Questions about grammaticality of comparisons

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8
votes
3answers
292 views

“A similar hat to Jane” vs “A hat similar to Jane’s”

Of late I have noticed British people using the following sort of construct: John and Jane make such a cute couple because John always wears a similar hat to Jane. To my ear, that is ...
0
votes
2answers
125 views

Employing comparative forms without explicit comparison

To highlight our company's benefits we write short statements like "3 times less rate" or "3 times lower rate". Are these correct? Or do such forms require comparison to something else—for ...
1
vote
2answers
1k views

“He is better than _____.” (1) I (2) I am?

Which of the following constructions is / are correct? He is better than I. He is better than I am. PS: I'm unfamiliar with this site and its workings, so forgive me if my question fails to follow ...
2
votes
2answers
149 views

So long as they aren't answering [duplicate]

Possible Duplicate: “So long as” vs. “as long as” It is no problem so long as they aren't answering. I think that's not a correct phrase, but I can't find out how to correct it.
2
votes
4answers
93 views

X are equivalent to Y in Z

I'm pretty new to English StackExchange, and English is not my first language, so I'm not even sure what tags to look for. So, I apologize if this has been discussed before. I'm writing up a blog and ...
2
votes
2answers
273 views

“Talk with” vs “talk live with”

What is the difference between talk with people and talk live with people? I think all kinds of talk is live. If so, why we would say talk live with people?
1
vote
6answers
2k views

Difference between “Better than” and “More than”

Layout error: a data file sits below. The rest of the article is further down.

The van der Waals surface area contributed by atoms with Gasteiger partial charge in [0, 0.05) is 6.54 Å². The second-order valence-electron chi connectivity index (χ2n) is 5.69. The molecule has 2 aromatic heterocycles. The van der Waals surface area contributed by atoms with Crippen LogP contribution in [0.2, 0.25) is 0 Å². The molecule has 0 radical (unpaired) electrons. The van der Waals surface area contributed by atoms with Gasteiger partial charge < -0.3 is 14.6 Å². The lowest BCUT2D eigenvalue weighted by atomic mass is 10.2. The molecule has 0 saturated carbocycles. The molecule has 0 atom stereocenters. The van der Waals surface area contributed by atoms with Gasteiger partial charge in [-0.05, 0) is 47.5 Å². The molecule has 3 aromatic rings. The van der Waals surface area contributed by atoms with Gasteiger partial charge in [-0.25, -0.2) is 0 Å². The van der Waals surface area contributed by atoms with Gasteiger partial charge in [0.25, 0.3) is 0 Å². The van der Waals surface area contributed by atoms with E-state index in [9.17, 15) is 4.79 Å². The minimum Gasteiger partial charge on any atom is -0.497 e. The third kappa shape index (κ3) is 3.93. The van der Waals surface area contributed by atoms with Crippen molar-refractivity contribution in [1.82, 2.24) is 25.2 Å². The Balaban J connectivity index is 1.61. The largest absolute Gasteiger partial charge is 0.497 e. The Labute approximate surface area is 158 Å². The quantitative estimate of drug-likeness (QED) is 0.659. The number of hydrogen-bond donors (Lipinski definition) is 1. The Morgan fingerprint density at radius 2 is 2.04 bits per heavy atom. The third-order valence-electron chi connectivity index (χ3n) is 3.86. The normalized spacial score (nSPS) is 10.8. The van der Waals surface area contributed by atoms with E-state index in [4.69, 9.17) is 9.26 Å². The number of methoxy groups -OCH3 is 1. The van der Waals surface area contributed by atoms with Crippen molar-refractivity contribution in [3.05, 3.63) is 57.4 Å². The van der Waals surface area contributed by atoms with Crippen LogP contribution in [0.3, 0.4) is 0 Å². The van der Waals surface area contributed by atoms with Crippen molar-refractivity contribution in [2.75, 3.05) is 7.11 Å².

Is it always possible to use "better than" and "more than" interchangeably? Many users prefer the look and feel of A better than B. Many users prefer the look and feel of A more than B. Edit: ...
4
votes
4answers
3k views

Difference between “affiliated” and “associated”

What is the difference between being affiliated and being associated with a group of people?
8
votes
2answers
804 views

“I so much as look” doesn't make any sense to me

There is a conversation in Californication season 5, ep. 9 where Tyler talks to Charlie and Charlie says: - I'd love to Tyler, but they watch me like a hawk here - I so much as look at a ...
1
vote
5answers
790 views

Idiom to say something beats something else greatly in a rivalry situation

Say for example we are comparing the hotness of weather of two countries or cities. They are both hot, but one beats another one to a great extent. Lets say we are comparing Dubai to Death Valley. How ...
4
votes
4answers
11k views

What is the difference between “aged” and “age”?

I've seen a few ways of discussing the age of a person. For example: aged 11 age 11 As well as: college aged students college age students When should I use "age" and when ...
0
votes
2answers
668 views

“Difference between” multiple choices (vs. “among”) [duplicate]

Possible Duplicate: “between” vs “among” I learned that "between" refers to two objects or concepts and "among" refers to three or more. However, in situations when ...
8
votes
3answers
1k views

“You know more about this than me/I” [duplicate]